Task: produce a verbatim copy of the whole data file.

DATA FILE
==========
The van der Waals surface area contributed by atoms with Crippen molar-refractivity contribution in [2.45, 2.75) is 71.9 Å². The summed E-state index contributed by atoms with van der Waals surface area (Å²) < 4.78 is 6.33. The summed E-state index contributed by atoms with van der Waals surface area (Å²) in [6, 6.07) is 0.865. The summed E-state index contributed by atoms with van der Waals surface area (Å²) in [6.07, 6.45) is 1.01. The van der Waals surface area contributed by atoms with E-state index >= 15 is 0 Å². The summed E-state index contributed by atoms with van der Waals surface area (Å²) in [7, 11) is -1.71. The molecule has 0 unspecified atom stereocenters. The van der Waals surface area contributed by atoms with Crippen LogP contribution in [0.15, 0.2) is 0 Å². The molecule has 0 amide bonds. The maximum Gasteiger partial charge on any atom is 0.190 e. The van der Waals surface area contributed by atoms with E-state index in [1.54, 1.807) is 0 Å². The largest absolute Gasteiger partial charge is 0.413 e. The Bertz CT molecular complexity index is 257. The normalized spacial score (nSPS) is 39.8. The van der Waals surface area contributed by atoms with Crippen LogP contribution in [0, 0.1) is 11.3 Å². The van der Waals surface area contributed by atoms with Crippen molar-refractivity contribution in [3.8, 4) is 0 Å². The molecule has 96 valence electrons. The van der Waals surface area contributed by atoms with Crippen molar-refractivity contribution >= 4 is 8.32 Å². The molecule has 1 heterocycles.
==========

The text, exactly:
The van der Waals surface area contributed by atoms with Crippen molar-refractivity contribution in [2.45, 2.75) is 71.9 Å². The summed E-state index contributed by atoms with van der Waals surface area (Å²) < 4.78 is 6.33. The summed E-state index contributed by atoms with van der Waals surface area (Å²) in [6, 6.07) is 0.865. The summed E-state index contributed by atoms with van der Waals surface area (Å²) in [6.07, 6.45) is 1.01. The van der Waals surface area contributed by atoms with E-state index >= 15 is 0 Å². The summed E-state index contributed by atoms with van der Waals surface area (Å²) in [7, 11) is -1.71. The molecule has 0 unspecified atom stereocenters. The van der Waals surface area contributed by atoms with Crippen LogP contribution in [0.15, 0.2) is 0 Å². The molecule has 0 amide bonds. The maximum Gasteiger partial charge on any atom is 0.190 e. The van der Waals surface area contributed by atoms with E-state index in [1.54, 1.807) is 0 Å². The largest absolute Gasteiger partial charge is 0.413 e. The Bertz CT molecular complexity index is 257. The normalized spacial score (nSPS) is 39.8. The van der Waals surface area contributed by atoms with Crippen LogP contribution in [0, 0.1) is 11.3 Å². The van der Waals surface area contributed by atoms with Crippen molar-refractivity contribution in [3.8, 4) is 0 Å². The molecule has 96 valence electrons. The van der Waals surface area contributed by atoms with Crippen molar-refractivity contribution >= 4 is 8.32 Å². The molecule has 1 heterocycles.